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The Consumer Truth: We Don't Buy What's Good for Us

July 20, 1998|KATHY SMITH

There was a time, from the late 1960s to about the mid- 1970s, when "health food" threatened to dominate America's culinary future. A rapidly growing number of people, it seemed, were adding tofu, bean sprouts and wheat germ to their vocabularies, if not also their diets, while vegetarian restaurants began popping up like mushrooms.

So it was that a brilliant young businesswoman opened a health food emporium--which promptly failed, just like most of those vegetarian restaurants. No matter that she'd done everything right, applying the principles she'd learned at the prestigious University of Chicago under Nobel Prize-winning economist Milton Friedman. What she'd done wrong, according to a wise friend whose advice she sought, was to listen to what people say with their mouths instead of with their feet.


As she stood at busy intersections, observing human behavior like a sociologist instead of an economist, Robin Rose made a startling discovery: Though people claimed to prefer health food, they were actually spending their money on not-so-healthy treats. And that's how Robin Rose Ice Cream & Chocolate was born and prospered, not on the physiological benefits of organic cucumbers but on the yummy factor of super-premium rocky road.

I was reminded of this instructive story last week, when I heard that Living Fit, a magazine geared to thirtysomething women, had folded. The fact that I had contributed a question-and-answer column to the magazine plays no part in my sadness over its demise. What bothers me is that, once again, what women said they wanted differed from what they supported with their buying dollars.

At its inception, Living Fit appeared to fill a niche created by women who protested endlessly that the teenage and early-20s models displayed on the covers and inside most women's magazines represented an unrealistic image of feminine beauty, one that 99% of us don't look like and never can. Worse, the marketing of these super beauties was said to play a part in a number of maladies that afflict women, ranging from anorexia / bulimia to low self-esteem.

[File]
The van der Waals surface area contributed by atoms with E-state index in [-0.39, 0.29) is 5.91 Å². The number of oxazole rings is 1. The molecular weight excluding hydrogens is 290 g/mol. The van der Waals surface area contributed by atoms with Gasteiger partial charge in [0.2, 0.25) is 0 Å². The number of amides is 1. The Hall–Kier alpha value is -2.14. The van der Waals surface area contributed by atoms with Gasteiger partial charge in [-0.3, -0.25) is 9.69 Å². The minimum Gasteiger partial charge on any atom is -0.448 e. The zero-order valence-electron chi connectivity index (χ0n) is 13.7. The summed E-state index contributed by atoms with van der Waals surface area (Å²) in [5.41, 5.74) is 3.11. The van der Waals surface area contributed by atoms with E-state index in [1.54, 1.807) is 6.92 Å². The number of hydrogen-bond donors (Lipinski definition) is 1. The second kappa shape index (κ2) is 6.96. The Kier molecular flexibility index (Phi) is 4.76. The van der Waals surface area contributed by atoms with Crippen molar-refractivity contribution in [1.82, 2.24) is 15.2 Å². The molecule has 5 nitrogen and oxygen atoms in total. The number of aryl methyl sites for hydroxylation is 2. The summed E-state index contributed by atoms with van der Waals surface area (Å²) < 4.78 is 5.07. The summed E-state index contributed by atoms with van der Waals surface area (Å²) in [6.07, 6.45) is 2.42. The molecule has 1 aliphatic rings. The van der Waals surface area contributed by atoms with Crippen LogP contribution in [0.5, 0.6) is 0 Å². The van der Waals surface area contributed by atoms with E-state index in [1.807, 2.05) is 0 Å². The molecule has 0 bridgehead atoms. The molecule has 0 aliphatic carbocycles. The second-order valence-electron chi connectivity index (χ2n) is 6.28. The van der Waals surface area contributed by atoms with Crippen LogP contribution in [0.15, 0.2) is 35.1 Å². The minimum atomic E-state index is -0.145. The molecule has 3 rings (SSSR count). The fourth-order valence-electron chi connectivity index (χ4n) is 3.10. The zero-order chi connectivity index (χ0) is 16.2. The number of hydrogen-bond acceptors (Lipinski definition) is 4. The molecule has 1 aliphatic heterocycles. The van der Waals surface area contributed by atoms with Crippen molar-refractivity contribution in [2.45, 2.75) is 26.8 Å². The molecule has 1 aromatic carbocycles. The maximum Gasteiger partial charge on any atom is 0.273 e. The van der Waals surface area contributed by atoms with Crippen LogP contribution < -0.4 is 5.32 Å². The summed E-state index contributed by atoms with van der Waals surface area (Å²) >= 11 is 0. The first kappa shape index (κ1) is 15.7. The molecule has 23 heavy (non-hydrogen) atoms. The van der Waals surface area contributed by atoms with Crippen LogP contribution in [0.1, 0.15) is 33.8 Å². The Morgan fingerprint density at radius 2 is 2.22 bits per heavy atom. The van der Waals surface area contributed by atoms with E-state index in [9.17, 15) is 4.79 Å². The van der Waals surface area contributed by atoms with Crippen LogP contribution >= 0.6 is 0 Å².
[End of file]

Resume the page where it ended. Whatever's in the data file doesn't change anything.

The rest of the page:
In response, Living Fit was conceived. It featured somewhat older models on its covers and inside, and offered articles on a broad range of subjects that were useful to women who are more attracted to Harrison Ford or Mel Gibson than Leonardo DiCaprio. That's not to say its target audience was women in their rocking-chair years. Absolutely not. The magazine was aimed at healthy, vibrant, alive women who just happened to be on the other side of 18 and presumably wanted an editorial outlook that reflected their maturity.

But after a game run of a few years and then some time on life support, Living Fit had its plug pulled by its publisher, Weider Publications. After all, publishers who intend to stay in business, like manufacturers and retailers, have to give people what they buy, not what they claim to want.

"Our readers love the magazine," associate publisher Kathy Nenneker told me. "They're really loyal to it, and we get great response. But it didn't do as well as it could have at the newsstand."

Why? Because it has to compete for the impulse dollar against other magazines whose covers are adorned with goddess-like models. As a consequence, too few advertisers were willing to buy space for their products.


I suppose I shouldn't be surprised by Living Fit's expiration. For one thing, I've seen other magazines in more or less the same niche, among them Moxie and Lear's, meet the same fate. For another, I know Shape magazine, another publication that thrives on youthful images, invariably suffers whenever it tries to put more realistic models on its cover.

Then, too, I understand that in the weight-loss arena, there's little profit in selling reality. While in truth, losing weight requires an increase in calories burned with a concurrent decrease in calories consumed, those products and plans that succeed wildly are those that promise magic solutions: instant weight loss with little or no effort.

Alas, snake oil is alive and well, image is everything, and sex sells.

Those are the secrets of Madison Avenue. Advertisers know that peddling everything from shoes to cars requires a hip, young image. So what if those images conflict with the common good, or even with what we say we want?

The world will survive the passing of Living Fit. But the occasion should remind us that, as Robin Rose discovered, talk is cheap. Until we put our money where our complaints are, we have only ourselves to blame for what we get.

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